Bad Friends is a memoir of growing up in South Korea in the 1990s from the cartoonist known as Ancco. It is a powerful account of teen years spent as a punching bag.
Ancco holds little back in her fragmented narrative, so this new title from Montreal’s Drawn and Quarterly left me feeling queasy and helpless. It is a bleak vision of a youth who represents an entire generation that has few options in life.
Jinju is Ancco’s comic alter ego. My stomach knotted as I read about the seemingly endless beatings visited upon her. Jinju is beaten at home by her father, at school by her teacher and in the streets by her peers.
Even worse, the central character becomes caught up in the Asian’s country human-trafficking sex industry.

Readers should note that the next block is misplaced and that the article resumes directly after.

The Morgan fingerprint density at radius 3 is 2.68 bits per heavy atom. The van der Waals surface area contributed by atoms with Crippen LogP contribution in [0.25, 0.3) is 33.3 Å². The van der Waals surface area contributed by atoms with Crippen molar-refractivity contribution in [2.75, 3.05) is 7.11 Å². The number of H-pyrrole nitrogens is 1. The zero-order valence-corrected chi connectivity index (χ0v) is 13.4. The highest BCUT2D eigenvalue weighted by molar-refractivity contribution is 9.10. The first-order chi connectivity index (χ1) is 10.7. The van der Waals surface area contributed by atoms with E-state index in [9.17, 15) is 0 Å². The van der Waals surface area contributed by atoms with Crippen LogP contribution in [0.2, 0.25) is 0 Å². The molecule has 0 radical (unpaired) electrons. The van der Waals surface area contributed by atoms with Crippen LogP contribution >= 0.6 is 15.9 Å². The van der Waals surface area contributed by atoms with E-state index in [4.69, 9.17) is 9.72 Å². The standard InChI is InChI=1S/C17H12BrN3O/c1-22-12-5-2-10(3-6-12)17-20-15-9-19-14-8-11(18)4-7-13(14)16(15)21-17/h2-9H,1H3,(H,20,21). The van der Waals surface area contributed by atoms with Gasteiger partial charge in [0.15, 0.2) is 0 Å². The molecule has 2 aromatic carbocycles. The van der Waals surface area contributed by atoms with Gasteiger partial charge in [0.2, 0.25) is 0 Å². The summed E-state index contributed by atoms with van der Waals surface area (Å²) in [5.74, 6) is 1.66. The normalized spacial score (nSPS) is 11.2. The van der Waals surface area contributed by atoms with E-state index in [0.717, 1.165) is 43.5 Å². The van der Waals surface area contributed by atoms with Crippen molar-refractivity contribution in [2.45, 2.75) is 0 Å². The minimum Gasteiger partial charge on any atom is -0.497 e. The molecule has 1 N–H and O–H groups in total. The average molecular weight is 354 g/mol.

Her only defender is her unreliable friend Jung-ae. Together, the two rebel against an environment bent on crushing their spirits. Is she successful? To a degree, I suppose. In this cruel setting, just surviving one’s adolescent years is a victory.
What Bad Friends lacks is a turning-point moment when life gets better for Jinju, or she breaks free of her tormentors on her own. We see her as a girl being beaten, then 10 years later, after she has become an artist. The reader is denied a catharsis.
I recommend Bad Friends, but only because it succeeded in transporting me to another time and place. If you decide to check this book out, be prepared for a gruelling experience.
While you’re at it, there’s another recently released title you might want to check out, Home After Dark, David Small’s tale of a teen boy growing up in small-town California in the 1950s. Thankfully, it’s a tad less depressing than Bad Friends.